Appendix 1. A short guide on teaching observation

Having your teaching observed by a colleague can provide useful feedback, and gives a different perspective to the student feedback you will get through LSE surveys. Some departments require new teachers to have at least one class observed, usually by either a member of full time faculty or staff from the Teaching and Learning Centre. For everyone else, teaching observation is an open option, either by making your own arrangements with a colleague, or through requesting a teaching observation from the Teaching and Learning Centre. Where teaching observation is a requirement, the department and observer should let you know what will happen with the results of the observation. For any informal observations you arrange, the process should be entirely confidential. The notes below outline a suggested process which should make teaching observation productive.


Before a teaching observation it is useful for the two people involved to meet for around 20 minutes to discuss: the objectives/intended student learning for the session; the context of the session within the overall course; the extent to which the session to be observed is part of the teacher's 'standard' teaching repertoire, or something of a 'special' event; any issues the teacher being observed is particularly concerned about/interested in having feedback on.

Student briefing is recommended in all cases, but will be particularly important if observation is of small group work - where the observer may influence the whole dynamics of the session. Students mainly need reassurance that it is the teacher, rather than themselves, that is the focus of attention.


The observer should sit in an unobtrusive position. It is useful if the observer can see and record both a description of what the teacher does (verbal/non-verbal/visual, etc), plus a commentary on student response/participation. The observer may find it useful to have a list of prompts available - preferably discussed beforehand with the teacher being observed. This might include any/all of the following, or other issues as requested by the observer:

  • clarity of the objectives for the session, and of what the teacher expects students to gain from being there
  • content: relevance, accuracy, appropriateness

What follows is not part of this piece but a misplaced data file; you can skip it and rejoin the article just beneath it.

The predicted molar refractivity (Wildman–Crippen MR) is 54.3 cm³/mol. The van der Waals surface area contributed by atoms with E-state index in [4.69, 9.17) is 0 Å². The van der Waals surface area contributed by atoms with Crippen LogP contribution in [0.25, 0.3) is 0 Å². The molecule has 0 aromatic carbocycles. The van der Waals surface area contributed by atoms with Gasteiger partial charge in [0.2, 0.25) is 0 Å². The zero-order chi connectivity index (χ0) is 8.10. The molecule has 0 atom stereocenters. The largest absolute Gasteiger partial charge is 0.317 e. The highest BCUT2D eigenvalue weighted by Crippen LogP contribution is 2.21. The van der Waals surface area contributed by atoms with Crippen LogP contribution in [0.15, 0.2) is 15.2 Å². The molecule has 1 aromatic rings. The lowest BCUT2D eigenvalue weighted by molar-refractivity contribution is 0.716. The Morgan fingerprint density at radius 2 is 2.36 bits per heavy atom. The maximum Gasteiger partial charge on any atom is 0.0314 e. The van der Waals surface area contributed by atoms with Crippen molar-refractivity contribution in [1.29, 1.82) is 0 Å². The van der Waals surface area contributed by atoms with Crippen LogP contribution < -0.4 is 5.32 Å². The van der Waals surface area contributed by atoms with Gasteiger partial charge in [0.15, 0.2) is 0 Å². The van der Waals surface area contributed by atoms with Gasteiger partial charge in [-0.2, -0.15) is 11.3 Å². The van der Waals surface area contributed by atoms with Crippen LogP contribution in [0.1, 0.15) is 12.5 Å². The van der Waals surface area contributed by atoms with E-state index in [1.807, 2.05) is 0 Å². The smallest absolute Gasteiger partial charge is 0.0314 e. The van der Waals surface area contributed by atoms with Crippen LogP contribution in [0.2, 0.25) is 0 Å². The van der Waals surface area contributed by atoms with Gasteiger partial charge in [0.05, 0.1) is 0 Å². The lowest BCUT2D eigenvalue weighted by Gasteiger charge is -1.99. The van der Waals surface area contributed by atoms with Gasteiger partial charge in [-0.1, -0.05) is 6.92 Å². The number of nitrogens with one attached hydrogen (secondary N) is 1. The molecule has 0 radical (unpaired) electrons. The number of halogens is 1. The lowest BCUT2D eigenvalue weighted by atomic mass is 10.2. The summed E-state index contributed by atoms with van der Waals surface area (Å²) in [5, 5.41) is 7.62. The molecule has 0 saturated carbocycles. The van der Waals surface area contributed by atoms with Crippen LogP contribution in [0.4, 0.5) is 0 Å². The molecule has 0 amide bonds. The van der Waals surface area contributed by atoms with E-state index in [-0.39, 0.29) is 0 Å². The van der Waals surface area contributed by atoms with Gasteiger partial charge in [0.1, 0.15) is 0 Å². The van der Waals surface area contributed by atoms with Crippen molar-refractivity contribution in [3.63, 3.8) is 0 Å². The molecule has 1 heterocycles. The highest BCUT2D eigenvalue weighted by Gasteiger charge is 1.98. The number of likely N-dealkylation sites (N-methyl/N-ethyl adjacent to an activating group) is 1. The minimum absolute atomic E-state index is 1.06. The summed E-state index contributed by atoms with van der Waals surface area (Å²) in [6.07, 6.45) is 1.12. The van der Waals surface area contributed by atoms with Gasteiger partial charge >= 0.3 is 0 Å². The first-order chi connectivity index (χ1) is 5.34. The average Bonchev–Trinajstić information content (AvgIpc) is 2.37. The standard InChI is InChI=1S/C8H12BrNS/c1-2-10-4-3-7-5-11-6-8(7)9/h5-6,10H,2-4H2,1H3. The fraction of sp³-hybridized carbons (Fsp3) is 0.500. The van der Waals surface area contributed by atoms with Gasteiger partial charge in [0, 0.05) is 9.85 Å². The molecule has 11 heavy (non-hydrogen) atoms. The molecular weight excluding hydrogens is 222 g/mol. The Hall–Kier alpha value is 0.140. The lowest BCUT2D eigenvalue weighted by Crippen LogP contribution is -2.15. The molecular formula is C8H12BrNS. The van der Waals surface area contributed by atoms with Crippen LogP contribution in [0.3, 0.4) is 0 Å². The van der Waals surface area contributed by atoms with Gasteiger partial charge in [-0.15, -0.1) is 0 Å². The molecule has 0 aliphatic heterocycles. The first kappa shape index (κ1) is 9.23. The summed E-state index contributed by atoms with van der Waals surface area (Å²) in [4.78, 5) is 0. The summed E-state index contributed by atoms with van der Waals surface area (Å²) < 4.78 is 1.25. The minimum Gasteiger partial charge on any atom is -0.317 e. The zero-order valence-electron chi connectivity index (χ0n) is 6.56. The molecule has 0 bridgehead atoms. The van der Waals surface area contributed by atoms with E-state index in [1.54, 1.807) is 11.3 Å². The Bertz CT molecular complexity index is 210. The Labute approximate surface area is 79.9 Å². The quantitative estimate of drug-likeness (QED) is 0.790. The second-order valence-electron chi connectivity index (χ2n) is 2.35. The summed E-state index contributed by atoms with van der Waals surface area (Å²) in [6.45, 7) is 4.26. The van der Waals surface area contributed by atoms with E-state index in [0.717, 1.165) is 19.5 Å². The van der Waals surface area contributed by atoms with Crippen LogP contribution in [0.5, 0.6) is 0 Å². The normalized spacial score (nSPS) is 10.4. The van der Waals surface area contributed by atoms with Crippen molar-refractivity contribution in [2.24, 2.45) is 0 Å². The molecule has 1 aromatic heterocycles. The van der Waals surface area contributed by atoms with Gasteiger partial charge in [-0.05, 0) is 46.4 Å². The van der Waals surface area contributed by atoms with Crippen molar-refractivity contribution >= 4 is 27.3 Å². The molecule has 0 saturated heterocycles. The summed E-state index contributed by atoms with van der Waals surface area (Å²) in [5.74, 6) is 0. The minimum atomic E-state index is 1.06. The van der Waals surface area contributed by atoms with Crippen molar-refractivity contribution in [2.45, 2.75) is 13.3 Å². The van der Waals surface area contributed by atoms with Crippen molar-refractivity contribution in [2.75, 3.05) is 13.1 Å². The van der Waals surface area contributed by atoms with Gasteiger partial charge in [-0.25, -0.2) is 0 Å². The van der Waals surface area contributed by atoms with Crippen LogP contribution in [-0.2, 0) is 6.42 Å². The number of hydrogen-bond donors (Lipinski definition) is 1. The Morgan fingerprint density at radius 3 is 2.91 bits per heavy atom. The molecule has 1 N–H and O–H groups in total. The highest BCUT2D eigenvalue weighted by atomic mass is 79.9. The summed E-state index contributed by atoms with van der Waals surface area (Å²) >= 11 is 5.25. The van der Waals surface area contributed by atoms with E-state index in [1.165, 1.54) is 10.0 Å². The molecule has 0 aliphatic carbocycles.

• structure/logic
  • teaching/learning methods - how appropriate are they in terms of the objectives?
  • personal communication skills: enthusiasm, confidence, warmth, creativity
  • delivery and presentation: language, pace, audibility, effective use of support materials
  • student involvement: rapport, interaction, responsiveness, opportunity and encouragement for participation, use of student contributions etc

The observer may, with the agreement of the teacher, and prior briefing of students, have a brief discussion with a small group of students at the end of the session to get feedback from them. Issues worth exploring here include how the session compares to others from the same teacher, and the kinds of notes and ideas students are taking away from the session.


The observer will need a brief period following the session to review his/her notes. Soon after (as soon as possible), the observer and teacher need to meet to discuss the session. It is useful to start this discussion by asking the teacher to reflect on his/her teaching, and then build on that, rather than the observer taking the lead. In providing feedback it is important to: build on the positive; be specific; refer to behaviour which can be changed; encourage the teacher to clarify specific ideas/actions for improvement, and indicate how these can be followed up.

Record keeping

The benefits to be gained from observation cannot easily or even particularly usefully be "kept on file". The main development comes from colleagues meeting, observing and discussing their teaching, with an eye to improvement (both individual and departmental). However, if individuals wish to use observations to provide evidence about the quality of their teaching, they may wish to keep a brief written summary on file. This may follow a standard protocol, or may simply be a summary of strengths, areas for improvement, and follow-up actions. Anyone wanting to complete either the LSE Teaching Record or LSE Teaching Certificate will be expected to include written reports on teaching observations.


At the end of the observation, it is worth considering any follow-up action which might be useful. This could take a number of forms:

  • asking the person observed to give a brief input (eg, at a departmental or course meeting) on a particularly valuable component of his/her teaching - in order to spread good practice further;
  • asking for specialist advice - possibly on aspects of teaching, or on areas of content;
  • arranging for further observations focused on a given issue, where the person tries out different approaches to tackle a given issue;
  • attending relevant courses/workshops/using other resources.

It may be useful to establish how action will be followed through.

Use of Lecture capture

A useful adjunct to teaching observation is to record a teaching session using the Echo 360 lecture capture system. This enables the individual to get a feel for him/herself of how the teaching comes across, and to check back on issues raised in the observation discussion. If you are interested in exploring this option further please contact the Teaching and Learning Centre at|

If you require any further information or support on establishing peer observation of teaching in your department, please contact Liz Barnett (Director, Teaching and Learning Centre, email:|, ext. 6623).

Sample teaching observation form

A sample feedback form from a teaching observation| made in the 2010/11 session (Word) is provided for illustrative purposes.

Previous| | Next|